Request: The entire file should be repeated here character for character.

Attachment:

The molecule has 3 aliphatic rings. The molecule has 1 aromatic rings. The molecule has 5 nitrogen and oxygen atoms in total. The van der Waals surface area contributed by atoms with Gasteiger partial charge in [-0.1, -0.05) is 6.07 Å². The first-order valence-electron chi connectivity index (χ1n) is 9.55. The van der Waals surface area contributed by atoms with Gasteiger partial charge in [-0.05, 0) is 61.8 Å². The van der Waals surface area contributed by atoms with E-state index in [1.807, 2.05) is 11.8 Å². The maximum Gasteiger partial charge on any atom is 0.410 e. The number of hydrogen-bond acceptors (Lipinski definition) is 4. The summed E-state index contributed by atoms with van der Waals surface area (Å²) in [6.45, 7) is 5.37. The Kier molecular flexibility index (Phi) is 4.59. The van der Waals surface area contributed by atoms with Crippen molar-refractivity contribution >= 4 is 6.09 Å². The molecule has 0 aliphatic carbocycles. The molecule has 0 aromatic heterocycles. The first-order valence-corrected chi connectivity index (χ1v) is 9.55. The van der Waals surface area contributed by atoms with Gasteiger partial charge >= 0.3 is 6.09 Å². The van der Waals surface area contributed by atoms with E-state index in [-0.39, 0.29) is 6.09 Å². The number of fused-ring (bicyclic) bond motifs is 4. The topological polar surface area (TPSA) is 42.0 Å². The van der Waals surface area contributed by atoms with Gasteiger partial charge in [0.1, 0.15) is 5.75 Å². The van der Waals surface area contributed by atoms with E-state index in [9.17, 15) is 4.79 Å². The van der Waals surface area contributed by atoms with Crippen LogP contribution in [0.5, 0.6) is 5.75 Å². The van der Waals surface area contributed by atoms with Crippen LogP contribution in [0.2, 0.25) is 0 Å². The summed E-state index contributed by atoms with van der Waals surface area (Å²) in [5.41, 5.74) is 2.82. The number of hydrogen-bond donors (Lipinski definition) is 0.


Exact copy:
The molecule has 3 aliphatic rings. The molecule has 1 aromatic rings. The molecule has 5 nitrogen and oxygen atoms in total. The van der Waals surface area contributed by atoms with Gasteiger partial charge in [-0.1, -0.05) is 6.07 Å². The first-order valence-electron chi connectivity index (χ1n) is 9.55. The van der Waals surface area contributed by atoms with Gasteiger partial charge in [-0.05, 0) is 61.8 Å². The van der Waals surface area contributed by atoms with E-state index in [1.807, 2.05) is 11.8 Å². The maximum Gasteiger partial charge on any atom is 0.410 e. The number of hydrogen-bond acceptors (Lipinski definition) is 4. The summed E-state index contributed by atoms with van der Waals surface area (Å²) in [6.45, 7) is 5.37. The Kier molecular flexibility index (Phi) is 4.59. The van der Waals surface area contributed by atoms with Crippen molar-refractivity contribution >= 4 is 6.09 Å². The molecule has 0 aliphatic carbocycles. The molecule has 0 aromatic heterocycles. The first-order valence-corrected chi connectivity index (χ1v) is 9.55. The van der Waals surface area contributed by atoms with Gasteiger partial charge >= 0.3 is 6.09 Å². The van der Waals surface area contributed by atoms with E-state index in [-0.39, 0.29) is 6.09 Å². The number of fused-ring (bicyclic) bond motifs is 4. The topological polar surface area (TPSA) is 42.0 Å². The van der Waals surface area contributed by atoms with Gasteiger partial charge in [0.1, 0.15) is 5.75 Å². The van der Waals surface area contributed by atoms with E-state index in [9.17, 15) is 4.79 Å². The van der Waals surface area contributed by atoms with Crippen LogP contribution in [0.5, 0.6) is 5.75 Å². The van der Waals surface area contributed by atoms with Crippen LogP contribution in [0.2, 0.25) is 0 Å². The summed E-state index contributed by atoms with van der Waals surface area (Å²) in [5.41, 5.74) is 2.82. The number of hydrogen-bond donors (Lipinski definition) is 0.